Take home techniques for relaxation: A yoga nigra style workshop

As part of our holistic approach to supporting families, we are delighted to welcome Helen Heppingstone back to lead our July workshop on 'Take home techniques for relaxation: A yoga nigra style workshop'.

Helen runs her own successful yoga business, Yoga Masala with Helen, is a Trained Yoga Teacher. After qualifying with a Bachelor of Arts in Leisure Science, she has spent the last 30 years in the fitness industry including the last 6 specialising in yoga. 

It is well understood that the trauma associated with high risk pregnancy and/or having a baby born premature or sick increases your chance of experiencing anxiety, post traumatic stress and/or post natal depression. Helen will help you with her knowledge and humour, guiding you through take home techniques for relaxation. The workshop will see you wearing comfortable clothing sitting and/or lying on a mat or blanket, learning to balance the body and connecting with the breath to calm the mind. The session will introduce you to the benefits of these techniques in bringing your system back into harmony, reducing blood pressure and reducing stress levels. 

The workshop will be held in Subiaco on Tuesday 14th July 2015 at 7pm.  It is open to all families affected by high risk pregnancy, premature birth or having a sick newborn and medical professionals working in this stressful environment.  

Please note we recommend you wear comfortable clothing to the workshop. A mat and/or blanket will be provided for your comfort, or you may wish to bring your own.

Update: Registrations are now closed

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Mandala Meditation

Guest blog post - Michelle Saleeba is a single mum to two independent teenagers and perhaps more simply a gorgeous German Shorthaired Pointer called Otis who still likes going with her for walks at the beach!   

She writes, paints and journals and tries to get on the yoga mat as often as possible.   

Michelle facilitates creative therapy support groups for women that incorporate meditation as well as visual art and writing usually in the safe container of a journal.  

Michelle is finishing her Personal Training certification and offers exercise programs and training sessions for wellbeing as well as anxiety and depression management.

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For more information about creative support groups or personal training with Michelle contact the Henry Street Centre in Fremantle on 9433 6957 or email michellesaleeba@msn.com

Much has been written on the benefits of meditation, a practice of quietening the mind as a way to relieve stress, foster relaxation and keep us comfortably focussed in the present irrespective of what is happening around us. 

While this is an incredibly valid practice and one I encourage, sitting meditation is something that takes time and dedication to reap the rewards.  Especially in times of high stress or anxiety it can be really tricky to just sit and be still, to ‘relax’, yet it is important that we do.   

Using a focal point for your meditation practice (whether you are a beginner or have an established practice this works equally well) can be beneficial to get you started and keep your attention as the inevitable thoughts, worries and noisy mind chatter stream through the conscious mind pulling us away from our needed quietening and relaxing.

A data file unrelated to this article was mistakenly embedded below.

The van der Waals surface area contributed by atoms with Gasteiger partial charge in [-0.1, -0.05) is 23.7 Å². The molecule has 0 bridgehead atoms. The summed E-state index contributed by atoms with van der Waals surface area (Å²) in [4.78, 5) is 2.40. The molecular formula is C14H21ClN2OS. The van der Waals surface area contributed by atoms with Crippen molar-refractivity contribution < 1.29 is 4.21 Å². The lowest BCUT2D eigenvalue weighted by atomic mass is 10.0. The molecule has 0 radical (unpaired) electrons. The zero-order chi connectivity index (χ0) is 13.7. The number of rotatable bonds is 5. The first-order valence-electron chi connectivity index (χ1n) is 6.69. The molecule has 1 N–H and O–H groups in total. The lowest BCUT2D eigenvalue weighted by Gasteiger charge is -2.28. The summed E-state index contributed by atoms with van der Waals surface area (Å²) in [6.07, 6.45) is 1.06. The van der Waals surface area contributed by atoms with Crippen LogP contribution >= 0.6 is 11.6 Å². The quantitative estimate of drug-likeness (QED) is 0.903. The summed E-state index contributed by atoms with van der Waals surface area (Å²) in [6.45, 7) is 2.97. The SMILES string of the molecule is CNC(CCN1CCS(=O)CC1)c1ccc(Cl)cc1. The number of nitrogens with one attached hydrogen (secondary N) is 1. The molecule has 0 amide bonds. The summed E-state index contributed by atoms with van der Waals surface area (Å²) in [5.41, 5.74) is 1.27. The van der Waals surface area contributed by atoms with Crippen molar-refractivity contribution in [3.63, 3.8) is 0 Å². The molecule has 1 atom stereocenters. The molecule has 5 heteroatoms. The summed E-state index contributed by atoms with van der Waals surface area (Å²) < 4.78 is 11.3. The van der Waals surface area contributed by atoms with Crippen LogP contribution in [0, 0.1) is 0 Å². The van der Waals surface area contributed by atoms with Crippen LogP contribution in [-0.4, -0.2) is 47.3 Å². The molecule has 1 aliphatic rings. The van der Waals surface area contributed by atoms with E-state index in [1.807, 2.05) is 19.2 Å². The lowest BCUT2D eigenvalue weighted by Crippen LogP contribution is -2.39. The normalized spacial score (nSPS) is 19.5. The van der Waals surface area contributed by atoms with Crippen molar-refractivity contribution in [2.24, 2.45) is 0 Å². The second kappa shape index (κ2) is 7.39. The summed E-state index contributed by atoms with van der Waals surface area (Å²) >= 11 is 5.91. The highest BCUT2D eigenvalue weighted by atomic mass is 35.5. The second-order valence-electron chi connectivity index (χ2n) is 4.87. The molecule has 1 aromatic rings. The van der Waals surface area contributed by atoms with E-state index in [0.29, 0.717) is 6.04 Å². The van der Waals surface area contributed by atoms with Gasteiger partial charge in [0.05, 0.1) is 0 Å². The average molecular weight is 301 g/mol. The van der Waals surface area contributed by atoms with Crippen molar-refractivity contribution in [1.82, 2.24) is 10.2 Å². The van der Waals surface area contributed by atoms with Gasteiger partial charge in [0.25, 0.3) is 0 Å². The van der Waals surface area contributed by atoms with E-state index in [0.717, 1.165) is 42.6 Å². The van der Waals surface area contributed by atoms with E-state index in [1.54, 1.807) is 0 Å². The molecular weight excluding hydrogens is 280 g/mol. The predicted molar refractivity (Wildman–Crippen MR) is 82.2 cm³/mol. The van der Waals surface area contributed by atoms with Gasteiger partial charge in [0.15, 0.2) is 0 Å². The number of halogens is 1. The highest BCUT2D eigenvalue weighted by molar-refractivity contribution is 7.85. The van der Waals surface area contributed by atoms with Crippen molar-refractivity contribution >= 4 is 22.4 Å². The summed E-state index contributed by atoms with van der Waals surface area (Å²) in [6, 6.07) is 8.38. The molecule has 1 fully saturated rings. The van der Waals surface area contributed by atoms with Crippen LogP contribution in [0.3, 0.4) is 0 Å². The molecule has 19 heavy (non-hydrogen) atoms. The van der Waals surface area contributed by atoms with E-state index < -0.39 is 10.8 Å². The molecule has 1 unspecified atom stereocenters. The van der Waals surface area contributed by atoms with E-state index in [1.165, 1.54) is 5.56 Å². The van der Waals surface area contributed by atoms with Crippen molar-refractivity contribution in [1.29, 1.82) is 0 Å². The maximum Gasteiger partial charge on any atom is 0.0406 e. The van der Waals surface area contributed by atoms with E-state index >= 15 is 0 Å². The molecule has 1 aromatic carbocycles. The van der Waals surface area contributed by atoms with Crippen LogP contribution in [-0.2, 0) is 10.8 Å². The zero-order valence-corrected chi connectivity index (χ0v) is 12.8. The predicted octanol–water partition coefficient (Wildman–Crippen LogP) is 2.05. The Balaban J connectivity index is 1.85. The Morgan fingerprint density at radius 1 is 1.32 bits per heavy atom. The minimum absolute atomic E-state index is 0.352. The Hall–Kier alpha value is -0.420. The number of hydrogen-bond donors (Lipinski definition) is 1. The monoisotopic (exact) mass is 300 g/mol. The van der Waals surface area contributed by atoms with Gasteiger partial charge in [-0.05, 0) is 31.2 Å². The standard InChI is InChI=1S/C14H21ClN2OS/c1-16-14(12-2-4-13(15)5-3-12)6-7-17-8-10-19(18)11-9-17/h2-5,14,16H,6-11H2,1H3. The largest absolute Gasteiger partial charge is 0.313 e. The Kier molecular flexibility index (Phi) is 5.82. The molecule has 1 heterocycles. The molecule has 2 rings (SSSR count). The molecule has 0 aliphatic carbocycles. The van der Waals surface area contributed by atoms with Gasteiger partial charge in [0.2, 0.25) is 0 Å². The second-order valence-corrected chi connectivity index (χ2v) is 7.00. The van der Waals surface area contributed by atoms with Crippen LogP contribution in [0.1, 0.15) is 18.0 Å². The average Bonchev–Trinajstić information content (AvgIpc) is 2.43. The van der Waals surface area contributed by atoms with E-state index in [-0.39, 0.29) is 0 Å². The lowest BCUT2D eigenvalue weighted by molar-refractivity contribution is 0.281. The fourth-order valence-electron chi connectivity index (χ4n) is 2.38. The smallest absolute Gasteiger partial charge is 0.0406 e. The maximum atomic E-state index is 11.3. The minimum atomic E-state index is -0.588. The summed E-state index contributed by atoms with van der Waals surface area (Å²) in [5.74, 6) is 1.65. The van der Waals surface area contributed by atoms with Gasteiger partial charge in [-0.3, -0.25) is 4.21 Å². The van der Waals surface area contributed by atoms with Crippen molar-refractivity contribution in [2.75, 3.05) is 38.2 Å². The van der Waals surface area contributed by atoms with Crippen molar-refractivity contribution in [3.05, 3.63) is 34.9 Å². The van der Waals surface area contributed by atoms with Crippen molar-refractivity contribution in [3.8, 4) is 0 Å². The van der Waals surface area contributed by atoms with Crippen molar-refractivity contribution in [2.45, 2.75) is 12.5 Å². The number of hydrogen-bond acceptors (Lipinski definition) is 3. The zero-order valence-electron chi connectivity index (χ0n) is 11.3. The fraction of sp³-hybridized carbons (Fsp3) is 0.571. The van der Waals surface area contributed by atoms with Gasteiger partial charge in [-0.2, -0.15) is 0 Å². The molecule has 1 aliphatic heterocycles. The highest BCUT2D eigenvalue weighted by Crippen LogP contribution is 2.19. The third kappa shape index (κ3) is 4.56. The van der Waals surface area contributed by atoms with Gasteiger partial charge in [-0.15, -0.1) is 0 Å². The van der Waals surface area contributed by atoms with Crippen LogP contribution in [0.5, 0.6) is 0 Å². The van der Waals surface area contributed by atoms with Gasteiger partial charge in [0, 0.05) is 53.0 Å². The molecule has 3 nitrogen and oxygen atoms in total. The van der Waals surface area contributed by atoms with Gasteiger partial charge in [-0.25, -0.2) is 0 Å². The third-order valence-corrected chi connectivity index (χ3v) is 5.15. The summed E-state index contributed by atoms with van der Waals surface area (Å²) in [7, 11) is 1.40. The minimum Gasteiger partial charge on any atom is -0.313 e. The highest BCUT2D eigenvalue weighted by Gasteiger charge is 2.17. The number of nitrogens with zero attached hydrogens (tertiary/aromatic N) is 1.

Mandala drawing or colouring has a long history in meditation practice and is used as a tool in art therapy to assist the process of quietening our worries and provide a focus for centering the body and mind.  

Today there is a new idea that is gaining momentum in art therapy which involves the colouring of mandala circles as an incidental therapeutic practice.  This idea has evolved from the long tradition of using pre-drawn and coloured mandala images as a focal point in meditation to include the active participation of colouring to achieve a heightened sense of calm as we not only focus our attention but express our creative energy in a way that is both soothing and nourishing.

The popularity of Mandala colouring comes from both the portability and accessibility of the practice.  All you need is a print out of your Mandala template and colouring tools (ideas below).  You can do it anywhere with table space, or even leaning on a magazine and best of all you don’t need any specific drawing, art skills or training, just a willingness to engage with the process and give it a go.  Remember we aren’t ‘making art’ here we are practicing active meditation, so letting go of needing a particular outcome is an important part of allowing the process to flow and receiving that calming meditative benefit.

Don't think about your colour choices too much and don't worry about matching colours. Let your instincts guide you. After you've begun with the first colour, the rest will follow.  The idea that each colour you choose and place on the mandala will invite the next one is key here.  Trust the process, see how it gathers momentum. 

I recommend having a variety of mandala templates to choose from, a folder of print outs works well.  There are also template books available.  Less complicated designs are perfect for snatching 5 minutes of time for yourself and larger more complex designs are wonderful if you know you can set aside a longer period to focus on your practice.

Getting Started 

Gather your supplies

You can use any colouring tools you like, crayons, pencil crayons, chalks, pastels, paint, or markers in a variety of colours.  You can even use collage to fill in your Mandala.

Print your mandala (see links below).

Find a quiet and comfortable place.

Start colouring.

It’s that simple!

The next step is creating your own Mandala templates! 

Some Links to Mandala templates

print mandalas

mandala templates

Image provided by Tiny Sparks WA


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